(Editor's Note: On Monday we posted Oscar Becerra's Letter to the Editors of The Economist in response to the publication's very critical article about Peru's OLPC implementation. Today we're following up with an extensive guest post by Oscar Becerra in which he hopes "to shed light on what seems to be, probably unintentional, misleading information" about the Peruvian project and IADB's study.)
I was surprised by the beginning of the Economist's article "Error Message" (based on the IADB study) that says the Peruvian Una Laptop por Niño project "did not accomplish anything in particular". The IADB study clearly stated that the project "substantially increased use of computers both at school and at home", "positive effects were found in general cognitive skills" and improved "competence in operating laptops in tasks related to core applications (like a word processor) and searching for information on the computer".
The IADB study also says that there was no significant impact on school enrollment or attendance, nor in test scores in Math and Language. Enrollment in target schools was already nearly 100% -- therefore no further increase could be expected. Also, the program focus was not on improving test scores in Math or Language and there were no applications directly aligned with those subjects.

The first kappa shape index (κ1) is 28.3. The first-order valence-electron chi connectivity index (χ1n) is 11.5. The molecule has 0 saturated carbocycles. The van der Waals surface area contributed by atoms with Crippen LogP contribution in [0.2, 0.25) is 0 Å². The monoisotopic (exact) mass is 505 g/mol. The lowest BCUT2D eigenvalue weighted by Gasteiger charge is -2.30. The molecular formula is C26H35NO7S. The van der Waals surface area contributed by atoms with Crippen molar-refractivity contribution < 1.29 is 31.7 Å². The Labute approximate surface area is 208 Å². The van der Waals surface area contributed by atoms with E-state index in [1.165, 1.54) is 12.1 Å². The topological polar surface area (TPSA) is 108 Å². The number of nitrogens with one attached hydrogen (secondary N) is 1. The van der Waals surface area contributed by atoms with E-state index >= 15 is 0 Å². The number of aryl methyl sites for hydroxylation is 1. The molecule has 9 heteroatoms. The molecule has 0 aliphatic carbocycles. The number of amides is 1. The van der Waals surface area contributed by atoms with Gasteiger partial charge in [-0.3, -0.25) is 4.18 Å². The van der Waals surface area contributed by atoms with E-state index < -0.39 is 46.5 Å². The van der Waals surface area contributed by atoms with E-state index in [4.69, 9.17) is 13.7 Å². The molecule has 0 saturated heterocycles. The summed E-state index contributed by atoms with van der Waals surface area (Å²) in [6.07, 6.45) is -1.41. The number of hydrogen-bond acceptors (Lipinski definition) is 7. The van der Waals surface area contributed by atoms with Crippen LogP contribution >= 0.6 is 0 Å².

As the person responsible for Una Laptop por Niño for almost five years I hope to shed light on what seems to be, probably unintentional, misleading information.
The IADB study, which I personally supported and helped to deploy, did not include important background information regarding the Peruvian basic education environment:
- A January 2007 census evaluation of 180,000 Peruvian basic education teachers showed 92% of them lacked basic Math reasoning skills and 62% of them did not read at 6th grade level, 27% were at levels of zero or below.
- After 200 hours of remedial education run by local universities' faculties of Education, 13% of the teachers were still at the same zero or below level.
- The program designed by the government to improve the average quality of teachers at public schools will require at least 10 years to complete.